…”We are looking for the governor to veto,” Parry told ESPN.com earlier in the day. “We have confidence in the governor representing our state. We’ve shared our concerns with the governor’s office directly. So, we just wait and see.”

The bill, in part, was put in place to prevent just this thing from happening.  We can all question the motives of the supporters, and of the non-supporters.  But the real heart of the bill was around people or organizations not being able to pressure other people or organizations who had different viewpoints.  The NFL, and its Host Committee extension, did precisely that in coercing the governor to veto the bill.

Now, I’m expecting that most of this was self-protection.  A very visible organization like the NFL would have been toast when caught between protest groups and the state, and would have been forced to avoid the PR nightmare that would go around this.  But the effort was pretty ham-handed.

I’m obviously not one to ask, since I’m pretty black and white about my opinions.  But were I in power in Arizona right now, I’d be sorely tempted to tell the NFL that the Super Bowl in Arizona is off for now, and they can go figure out some other opportunity.  I get the lost business opportunity, but I also get coercion, and the next time is going to be even more blatant.

For now, Arizona is stuck in a weird limbo while the various players decide next moves.  I don’t think this is done by a long shot.

Branding, Customer, or Both?

February 19, 2014

I was wondering when some company would do this:

HTC is offering users free fixes for cracked screens on the company’s new handset models.

The company said that all HTC One, One Max and One Mini customers in the US who purchase their device on or after February 18 will be eligible to receive one free repair from the company on cracked screens in the first six months of ownership.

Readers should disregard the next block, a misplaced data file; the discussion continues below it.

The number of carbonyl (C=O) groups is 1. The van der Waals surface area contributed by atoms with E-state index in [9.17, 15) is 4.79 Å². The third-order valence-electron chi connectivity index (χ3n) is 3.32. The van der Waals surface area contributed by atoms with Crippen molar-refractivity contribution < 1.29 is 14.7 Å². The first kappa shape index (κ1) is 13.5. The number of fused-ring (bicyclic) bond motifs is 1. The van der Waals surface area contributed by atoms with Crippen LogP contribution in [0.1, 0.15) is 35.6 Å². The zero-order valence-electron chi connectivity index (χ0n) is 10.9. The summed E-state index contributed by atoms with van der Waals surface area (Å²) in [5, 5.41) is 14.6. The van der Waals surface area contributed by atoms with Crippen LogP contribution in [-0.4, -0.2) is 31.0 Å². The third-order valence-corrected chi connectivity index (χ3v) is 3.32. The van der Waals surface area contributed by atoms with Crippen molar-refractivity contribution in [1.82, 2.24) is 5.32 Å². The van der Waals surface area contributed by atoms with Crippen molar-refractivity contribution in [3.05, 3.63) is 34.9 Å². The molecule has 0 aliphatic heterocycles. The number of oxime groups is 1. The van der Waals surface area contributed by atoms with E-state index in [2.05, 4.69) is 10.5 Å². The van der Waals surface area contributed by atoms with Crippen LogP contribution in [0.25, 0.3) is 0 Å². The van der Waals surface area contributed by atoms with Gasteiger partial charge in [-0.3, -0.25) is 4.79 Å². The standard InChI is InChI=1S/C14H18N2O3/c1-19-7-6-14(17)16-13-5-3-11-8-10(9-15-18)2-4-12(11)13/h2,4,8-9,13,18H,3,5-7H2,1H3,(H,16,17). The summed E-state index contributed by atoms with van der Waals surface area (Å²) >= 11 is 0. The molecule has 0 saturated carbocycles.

I was incredibly late to the smart phone world, in part because I’d see friends with screens that were unviewable, or people who had to put the thing in an armored case because, “the last one broke.”  And stories about voiding warranties when you had to replace a screen are rampant.

HTC has a nice niche here.  They can make sure that customers who are a bit accident prone are predisposed to try them out.  And it’s also a nice branding story as well, since a lot less cracked screens will be out there to make people negatively view the brand.  I call this a good idea, and way past its time.

And time will tell if others jump on this.  Let me predict that Apple will go last into the breech.

Inherent Insecurtiy

February 13, 2014

There’s a somewhat famous saying in tech support: “Your problem is in between the computer and the chair.”

There’s a similar problem in security, and it’s one that can confound even the most secure of systems deployments.  You can spend millions on your systems deployment, and then be defeated by one guy not following policy.

The unclassified memo, which was sent to both  the congressional intelligence and judiciary committees on February 10, states  that Snowden once asked the person to log into their account on Snowden’s  computer.